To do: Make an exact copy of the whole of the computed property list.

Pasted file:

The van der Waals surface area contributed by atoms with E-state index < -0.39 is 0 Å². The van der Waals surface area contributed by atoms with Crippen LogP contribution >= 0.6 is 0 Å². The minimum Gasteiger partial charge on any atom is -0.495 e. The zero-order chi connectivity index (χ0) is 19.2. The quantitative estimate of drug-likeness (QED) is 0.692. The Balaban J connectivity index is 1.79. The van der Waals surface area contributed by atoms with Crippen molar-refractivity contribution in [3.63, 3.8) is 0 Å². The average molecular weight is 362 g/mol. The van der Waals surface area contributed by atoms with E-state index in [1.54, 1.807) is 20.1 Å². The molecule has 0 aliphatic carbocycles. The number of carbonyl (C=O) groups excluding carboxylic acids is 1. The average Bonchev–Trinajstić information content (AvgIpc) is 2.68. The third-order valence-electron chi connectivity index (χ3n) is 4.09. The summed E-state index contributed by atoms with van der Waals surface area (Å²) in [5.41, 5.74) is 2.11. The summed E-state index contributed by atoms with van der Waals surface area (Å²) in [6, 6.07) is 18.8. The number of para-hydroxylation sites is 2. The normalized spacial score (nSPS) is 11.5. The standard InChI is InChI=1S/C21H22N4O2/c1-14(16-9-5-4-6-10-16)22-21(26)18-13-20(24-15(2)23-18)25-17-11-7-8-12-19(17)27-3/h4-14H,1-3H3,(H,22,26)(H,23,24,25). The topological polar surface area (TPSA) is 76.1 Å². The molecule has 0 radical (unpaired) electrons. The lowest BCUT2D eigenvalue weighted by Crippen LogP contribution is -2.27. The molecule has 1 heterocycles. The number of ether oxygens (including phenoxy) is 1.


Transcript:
The van der Waals surface area contributed by atoms with E-state index < -0.39 is 0 Å². The van der Waals surface area contributed by atoms with Crippen LogP contribution >= 0.6 is 0 Å². The minimum Gasteiger partial charge on any atom is -0.495 e. The zero-order chi connectivity index (χ0) is 19.2. The quantitative estimate of drug-likeness (QED) is 0.692. The Balaban J connectivity index is 1.79. The van der Waals surface area contributed by atoms with Crippen molar-refractivity contribution in [3.63, 3.8) is 0 Å². The average molecular weight is 362 g/mol. The van der Waals surface area contributed by atoms with E-state index in [1.54, 1.807) is 20.1 Å². The molecule has 0 aliphatic carbocycles. The number of carbonyl (C=O) groups excluding carboxylic acids is 1. The average Bonchev–Trinajstić information content (AvgIpc) is 2.68. The third-order valence-electron chi connectivity index (χ3n) is 4.09. The summed E-state index contributed by atoms with van der Waals surface area (Å²) in [5.41, 5.74) is 2.11. The summed E-state index contributed by atoms with van der Waals surface area (Å²) in [6, 6.07) is 18.8. The number of para-hydroxylation sites is 2. The normalized spacial score (nSPS) is 11.5. The standard InChI is InChI=1S/C21H22N4O2/c1-14(16-9-5-4-6-10-16)22-21(26)18-13-20(24-15(2)23-18)25-17-11-7-8-12-19(17)27-3/h4-14H,1-3H3,(H,22,26)(H,23,24,25). The topological polar surface area (TPSA) is 76.1 Å². The molecule has 0 radical (unpaired) electrons. The lowest BCUT2D eigenvalue weighted by Crippen LogP contribution is -2.27. The molecule has 1 heterocycles. The number of ether oxygens (including phenoxy) is 1.